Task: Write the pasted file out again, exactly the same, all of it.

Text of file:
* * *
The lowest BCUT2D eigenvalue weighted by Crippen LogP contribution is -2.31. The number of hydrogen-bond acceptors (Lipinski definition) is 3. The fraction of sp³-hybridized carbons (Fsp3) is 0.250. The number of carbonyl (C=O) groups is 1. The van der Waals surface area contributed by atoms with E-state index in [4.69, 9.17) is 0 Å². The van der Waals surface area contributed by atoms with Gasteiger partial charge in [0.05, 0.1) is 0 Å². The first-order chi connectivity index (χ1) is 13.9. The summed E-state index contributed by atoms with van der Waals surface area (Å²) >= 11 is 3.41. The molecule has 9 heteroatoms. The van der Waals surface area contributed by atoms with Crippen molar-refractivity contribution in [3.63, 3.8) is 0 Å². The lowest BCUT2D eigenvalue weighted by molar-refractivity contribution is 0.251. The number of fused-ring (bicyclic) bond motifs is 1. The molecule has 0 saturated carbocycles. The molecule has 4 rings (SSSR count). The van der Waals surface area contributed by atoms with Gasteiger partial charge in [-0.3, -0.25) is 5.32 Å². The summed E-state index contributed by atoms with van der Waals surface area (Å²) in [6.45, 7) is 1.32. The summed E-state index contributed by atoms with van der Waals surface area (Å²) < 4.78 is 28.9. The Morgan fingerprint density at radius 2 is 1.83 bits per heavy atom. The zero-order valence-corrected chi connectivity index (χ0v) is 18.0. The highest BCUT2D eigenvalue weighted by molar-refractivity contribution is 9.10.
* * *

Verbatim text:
The lowest BCUT2D eigenvalue weighted by Crippen LogP contribution is -2.31. The number of hydrogen-bond acceptors (Lipinski definition) is 3. The fraction of sp³-hybridized carbons (Fsp3) is 0.250. The number of carbonyl (C=O) groups is 1. The van der Waals surface area contributed by atoms with E-state index in [4.69, 9.17) is 0 Å². The van der Waals surface area contributed by atoms with Gasteiger partial charge in [0.05, 0.1) is 0 Å². The first-order chi connectivity index (χ1) is 13.9. The summed E-state index contributed by atoms with van der Waals surface area (Å²) >= 11 is 3.41. The molecule has 9 heteroatoms. The van der Waals surface area contributed by atoms with Crippen molar-refractivity contribution in [3.63, 3.8) is 0 Å². The lowest BCUT2D eigenvalue weighted by molar-refractivity contribution is 0.251. The number of fused-ring (bicyclic) bond motifs is 1. The molecule has 0 saturated carbocycles. The molecule has 4 rings (SSSR count). The van der Waals surface area contributed by atoms with Gasteiger partial charge in [-0.3, -0.25) is 5.32 Å². The summed E-state index contributed by atoms with van der Waals surface area (Å²) in [6.45, 7) is 1.32. The summed E-state index contributed by atoms with van der Waals surface area (Å²) < 4.78 is 28.9. The Morgan fingerprint density at radius 2 is 1.83 bits per heavy atom. The zero-order valence-corrected chi connectivity index (χ0v) is 18.0. The highest BCUT2D eigenvalue weighted by molar-refractivity contribution is 9.10.